But these concerns are easily countered by so much that is great about the book. There’s an excellent two-paragraph section on why punishment doesn’t work that will be far more effective than any explanation of the science behind positive punishment versus reinforcement. There’s actually an entire chapter on the power of positive reinforcement, including short stories from dogs the authors have worked with that help to make the point. (One of my favorites is actually about changing human behavior–a piece by Dr. Radosta about how her husband persuaded her to get on his motorcycle by finding the right reinforcement. Love it.)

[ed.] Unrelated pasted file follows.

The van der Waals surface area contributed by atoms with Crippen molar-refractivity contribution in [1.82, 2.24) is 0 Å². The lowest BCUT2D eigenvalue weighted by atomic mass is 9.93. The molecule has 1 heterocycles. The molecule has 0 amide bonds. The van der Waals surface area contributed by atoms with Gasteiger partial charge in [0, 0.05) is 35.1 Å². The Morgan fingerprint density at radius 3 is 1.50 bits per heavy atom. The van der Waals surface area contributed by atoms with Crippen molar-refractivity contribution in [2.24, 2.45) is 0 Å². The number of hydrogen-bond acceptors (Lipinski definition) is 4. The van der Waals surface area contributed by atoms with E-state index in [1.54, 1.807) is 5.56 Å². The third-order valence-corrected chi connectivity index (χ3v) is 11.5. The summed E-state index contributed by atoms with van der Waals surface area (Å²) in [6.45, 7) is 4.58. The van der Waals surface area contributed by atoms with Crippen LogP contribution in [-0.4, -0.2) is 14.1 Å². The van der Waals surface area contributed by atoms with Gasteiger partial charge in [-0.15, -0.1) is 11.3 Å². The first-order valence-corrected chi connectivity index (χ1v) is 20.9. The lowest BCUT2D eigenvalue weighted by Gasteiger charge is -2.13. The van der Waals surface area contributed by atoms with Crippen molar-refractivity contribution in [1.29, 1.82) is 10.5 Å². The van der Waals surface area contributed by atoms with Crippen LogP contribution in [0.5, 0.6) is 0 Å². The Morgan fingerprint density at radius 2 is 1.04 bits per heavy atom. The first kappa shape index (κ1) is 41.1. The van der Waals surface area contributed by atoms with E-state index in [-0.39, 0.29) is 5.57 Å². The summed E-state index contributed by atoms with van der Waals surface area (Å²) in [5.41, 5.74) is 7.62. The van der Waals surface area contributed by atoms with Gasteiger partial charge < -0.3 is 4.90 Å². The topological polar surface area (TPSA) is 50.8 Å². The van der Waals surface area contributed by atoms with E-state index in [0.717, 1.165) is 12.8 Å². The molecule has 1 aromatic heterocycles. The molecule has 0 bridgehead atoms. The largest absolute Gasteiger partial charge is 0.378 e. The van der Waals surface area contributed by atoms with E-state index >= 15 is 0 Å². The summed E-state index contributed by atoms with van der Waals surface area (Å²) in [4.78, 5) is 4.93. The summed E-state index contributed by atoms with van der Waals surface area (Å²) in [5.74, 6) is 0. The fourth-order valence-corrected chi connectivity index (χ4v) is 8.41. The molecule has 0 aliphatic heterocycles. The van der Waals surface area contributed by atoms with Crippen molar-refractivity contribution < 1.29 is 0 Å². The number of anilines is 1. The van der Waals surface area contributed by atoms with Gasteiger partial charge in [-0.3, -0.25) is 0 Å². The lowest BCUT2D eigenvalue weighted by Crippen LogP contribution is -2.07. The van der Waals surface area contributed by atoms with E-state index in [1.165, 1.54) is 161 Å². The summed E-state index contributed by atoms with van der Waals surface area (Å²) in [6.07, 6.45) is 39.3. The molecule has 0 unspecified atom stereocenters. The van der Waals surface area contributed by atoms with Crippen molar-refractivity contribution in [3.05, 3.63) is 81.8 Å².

One of my favorite chapters is “Visiting the Veterinarian”. This, after all, was the motivation for Dr. Becker’s Fear Free movement–making visits to the veterinarian less stressful by teaching veterinarians and clinic staff how to, as the website says, “Take the pet out of petrified”. Of course, Dr. Becker and colleagues are not the first to make this effort. I consider Dr. Sophia Yin’s work to be the gold standard, and her book Low Stress Handling has changed the lives of thousands of people and animals both. However, the more the better, and Dr. Becker, after 19 years on network television, has a broad and powerful reach. Good for him and his colleagues to make the most of it. Fear Free has already certified over 9,000 individuals in veterinary clinics around the country, so good on them. We need all the voices we can find to keep making the argument that so many of us have made for so many years… Physical force and intimidation might make some animals obedient some of the time, but it comes at too high a cost. Every addition to the work of organizations like The Association of Professional Dog Trainers and The Pet Professionals Guild is welcome indeed. Yeah for Dr. Becker and colleagues for adding their powerful voices to the chorus.